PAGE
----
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A flawed list of voters in Texas; the US will withdraw from a nuclear treaty with Russia.
A week of confusion for some Texan voters
- The Texas secretary of state last week claimed that his office had identified 95,000 possible noncitizens on the voter rolls and gave the list to the attorney general for possible prosecution — leading to a claim from President Trump about widespread voter fraud and outrage from Democrats and activist groups. [NPR / Ashley Lopez]
- The problem was the list wasn’t accurate. At least 20,000 names turned out to be there by mistake, leading to chaos, confusion, and concern that people’s eligibility vote was being questioned based on flawed data. [Dallas Morning News / James Barragán, Robert T. Garrett, and Julieta Chiquillo]
- The list was made through state records going back to 1996 that show which Texas residents weren’t citizens when they got a driver’s license or other state ID. [Houston Chronicle / Allie Morris]
- But a lot of people who may have had green cards or work visas at the time they got a Texas ID are on the secretary of state’s office’s list, and many have become citizens since then — nearly 50,000 people get US citizenship in Texas annually. [NPR / Ashley Lopez]
- Latinos made up a big portion of the 95,000-person list. They’re also a large voter base in Texas that helped almost get Democrat Beto O’Rourke elected in the 2018 Senate race against Republican Ted Cruz. Now advocates fear Texas state officials are trying to suppress the growing strength of Latino votes by criminalizing new citizens. [NPR / Ashley Lopez]
- Texas Gov. Greg Abbott said the list was a “work in progress” Thursday. But he didn’t stop the office’s work when it became clear many of the 95,000 names were actually US citizens who voted legally. [KSTX / Ashley Lopez]
- The Texas list was used first as an example by crusaders against voter fraud. As the truth emerged, Democrats in Congress worried that it’s an example of the opposite — voter suppression. They have proposed a bill to restrict voter purges. [Fort Worth Star-Telegram / Andrea Drusch and William Douglas]
The end of a Cold War-era treaty
- President Trump issued a statement Friday finalizing a decision to exit the Intermediate-Range Nuclear Forces (INF) Treaty with Russia, claiming the Kremlin violated the agreement. [Vox / Alex Ward]
- Russian and American officials have been in negotiations for the past few months, trying to reach an agreement on compliance. Neither side would compromise, so the US is promising to leave the treaty within six months. [Vox / Alex Ward]
- Signed by President Ronald Reagan and Soviet leader Mikhail Gorbachev in 1987, the INF Treaty was hailed as the end of a nuclear arms standoff between the two nations during the Cold War. However, both countries continued to build missiles. [WSJ / Vivian Salama and Courtney McBride]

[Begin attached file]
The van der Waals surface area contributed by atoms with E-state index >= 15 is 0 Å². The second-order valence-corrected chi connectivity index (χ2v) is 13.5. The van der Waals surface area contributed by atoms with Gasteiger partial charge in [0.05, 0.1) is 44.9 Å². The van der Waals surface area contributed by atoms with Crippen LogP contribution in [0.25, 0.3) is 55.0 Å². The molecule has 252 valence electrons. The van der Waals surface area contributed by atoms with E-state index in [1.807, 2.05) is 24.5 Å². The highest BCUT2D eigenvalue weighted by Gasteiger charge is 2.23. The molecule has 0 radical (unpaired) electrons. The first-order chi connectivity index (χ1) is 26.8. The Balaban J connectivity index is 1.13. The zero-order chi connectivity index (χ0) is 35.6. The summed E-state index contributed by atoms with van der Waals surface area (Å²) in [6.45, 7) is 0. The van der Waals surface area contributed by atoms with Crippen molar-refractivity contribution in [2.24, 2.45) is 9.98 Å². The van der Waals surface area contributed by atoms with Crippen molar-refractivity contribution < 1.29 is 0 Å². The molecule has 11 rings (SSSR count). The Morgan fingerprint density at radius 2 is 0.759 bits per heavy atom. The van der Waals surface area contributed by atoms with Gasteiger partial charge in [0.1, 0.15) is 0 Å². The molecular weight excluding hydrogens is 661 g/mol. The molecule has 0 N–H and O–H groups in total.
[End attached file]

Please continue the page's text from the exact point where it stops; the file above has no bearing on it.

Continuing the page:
- The US claims a Russian cruise missile is a violation of the INF; Russia has retorted by criticizing the US placing missile systems in Europe. Both countries are also aware that China and Iran, which never signed the INF, have been building nuclear stockpiles without restraint. [Council on Foreign Relations / Jonathan Masters]
- Once the US exits the treaty, it would be free to build the kinds of long-range missiles it couldn’t under the INF. A senior US official also laid the blame for any renewed tensions between the countries at Moscow’s feet: “If there is an arms race, it is Russia that is starting it.” [Politico Europe / Nahal Toosi, Nancy Cook, and Bryan Bender]
- Net neutrality was repealed in 2017 by the Federal Communication Commission. Today, the US Court of Appeals for the District of Columbia heard oral arguments in a lawsuit to bring back the open-internet rules. [Slate / April Glaser]
- Football isn’t the first choice of sports for many parents, but there’s a distinct racial divide in families who let their children play. [Atlantic / Alana Semuels]
- At least 20 people have died due to freezing temperatures across the Midwest this week. Businesses, colleges, and schools are closed due to cold conditions, which have sent many people to the hospital. [NYT / Julie Bosman and Mitch Smith]
- Sen. Elizabeth Warren apologized to the Cherokee Nation Friday for taking a DNA test to prove her Native American ancestry. The Massachusetts Democrat has launched a presidential exploratory committee and is about to kick off a tour through Iowa, New Hampshire, and South Carolina. [NYT / Astead W. Herndon]
- Girls can be Eagle Scouts too. The Boy Scouts of America (rebranding as BSA) will now give girls ages 11 to 17 the opportunity to achieve the organization’s highest rank. [NPR / Katie Blackley]
“I do think it’s very bad for a country when the news is not accurately portrayed. I really do. And I do believe I’m a victim of that, honestly.” [President Trump in an interview Thursday with two reporters and the publisher of the New York Times]
Watch this: The DeLorean paradox
The DeLorean was supposed to be the car of the future. Then they stopped making it. [YouTube / Phil Edwards]
After Vox story, Zuckerberg hospital promises to change its aggressive billing tactics.
Stacey Abrams’s new essay on identity politics reveals why she’s a rising star
Sojourner Truth’s “Ain’t I a Woman” is one of the greatest speeches in American rhetoric
Job growth in January was phenomenal. Wage growth was pathetic.